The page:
Peter Hitchens does not laugh

In early summer 2017 the Oxford Union held a debate on the motion This House Believes A University Should Be A Safe Space.  The Union had the sense to defeat it. On 20 June I covered one of the opposition speeches. It was from Peter Tatchell, whose performance I found disappointing. Perhaps that was one reason I didn’t bother with any more of the debate at the time.

Another is that I no longer critique speeches by students. I have done, and have regretted it. From my position of advanced years I cannot satisfactorily take any public position on either the speech or its delivery. If I praise it I can be considered patronising: if I condemn it I am being unkind.

Then recently my eye was caught by a clickbait caption, Peter Hitchens laughing at Loony Students. It turned out to be the final opposition speech from that same debate.

That is a magnificent opening, largely for what it doesn’t stoop to say. The device is a variety of what I call tactical omission. We watching, with the data immediately available to us can have no idea what he means; and even the audience in the hall is left thinking back to the previous speech to try to work it out. Meanwhile in an irreducible minimum of words he has been brutally scathing. I now know to what he refers, though I had to submit to some ghastly research. I shall say no more (see my second paragraph above), except to confirm that Hitchens is right.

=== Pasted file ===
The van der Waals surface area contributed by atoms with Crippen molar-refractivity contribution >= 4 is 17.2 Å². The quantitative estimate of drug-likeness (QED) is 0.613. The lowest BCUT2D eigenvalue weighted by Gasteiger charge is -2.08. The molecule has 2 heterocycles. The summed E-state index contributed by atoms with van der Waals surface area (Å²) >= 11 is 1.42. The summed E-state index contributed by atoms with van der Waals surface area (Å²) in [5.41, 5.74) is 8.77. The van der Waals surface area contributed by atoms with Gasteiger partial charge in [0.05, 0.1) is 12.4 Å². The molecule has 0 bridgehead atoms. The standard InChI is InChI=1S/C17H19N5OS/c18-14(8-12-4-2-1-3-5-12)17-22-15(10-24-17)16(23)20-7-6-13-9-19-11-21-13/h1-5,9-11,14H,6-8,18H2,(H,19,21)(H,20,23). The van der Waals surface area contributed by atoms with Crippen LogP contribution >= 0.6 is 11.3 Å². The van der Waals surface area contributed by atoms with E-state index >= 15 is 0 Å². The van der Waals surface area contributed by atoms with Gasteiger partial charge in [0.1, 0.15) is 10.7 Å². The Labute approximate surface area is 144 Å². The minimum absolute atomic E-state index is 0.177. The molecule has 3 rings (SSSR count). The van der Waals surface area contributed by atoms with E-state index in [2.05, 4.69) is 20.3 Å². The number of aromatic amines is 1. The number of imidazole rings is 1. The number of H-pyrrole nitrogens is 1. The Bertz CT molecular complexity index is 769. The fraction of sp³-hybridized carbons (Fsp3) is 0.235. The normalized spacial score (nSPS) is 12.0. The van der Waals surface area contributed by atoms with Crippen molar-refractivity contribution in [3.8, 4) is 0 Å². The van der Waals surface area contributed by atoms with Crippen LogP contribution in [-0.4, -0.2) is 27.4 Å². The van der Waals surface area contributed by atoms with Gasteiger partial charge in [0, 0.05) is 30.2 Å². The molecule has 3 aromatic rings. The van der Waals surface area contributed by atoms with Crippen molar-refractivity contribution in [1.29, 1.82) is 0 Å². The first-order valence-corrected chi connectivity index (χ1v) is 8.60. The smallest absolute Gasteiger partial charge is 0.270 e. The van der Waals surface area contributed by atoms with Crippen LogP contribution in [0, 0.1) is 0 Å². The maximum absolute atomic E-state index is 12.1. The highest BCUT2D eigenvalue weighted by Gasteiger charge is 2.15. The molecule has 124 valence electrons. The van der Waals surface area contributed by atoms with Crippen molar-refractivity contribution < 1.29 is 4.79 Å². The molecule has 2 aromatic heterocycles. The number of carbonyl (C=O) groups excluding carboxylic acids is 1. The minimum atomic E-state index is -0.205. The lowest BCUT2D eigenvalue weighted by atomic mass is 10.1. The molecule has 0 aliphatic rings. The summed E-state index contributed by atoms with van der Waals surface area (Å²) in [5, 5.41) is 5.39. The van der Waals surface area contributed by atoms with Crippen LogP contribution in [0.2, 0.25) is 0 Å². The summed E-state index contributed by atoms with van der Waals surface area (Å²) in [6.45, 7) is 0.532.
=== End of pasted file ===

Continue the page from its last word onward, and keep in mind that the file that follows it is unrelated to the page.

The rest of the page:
The clickbait caption is a lie, and I should have known. Clickbait usually is. Peter Hitchens has been known to laugh, but not in my experience at his opponents in a serious debate. He may give them a good kicking, eat them, chew them over, spit them out, but not laugh. He is unusually courteous in his destruction, much more so than his late brother.

He shoots this speech from the hip, looking at his papers only for the purpose of reading quotations, and is able to do so because of how well he has structured it. It makes it easy for him to know where he is at any moment, and therefore where he then has to go. The byproduct of this, and even more important, is that the speech and its message are easily followed and digested. Given that this last is the prime imperative for any speech you might understand why I ceaselessly castigate those who mistakenly believe that they cannot deliver a speech without burying their face in a script.

Hitchens definitely doesn’t laugh.

 

 

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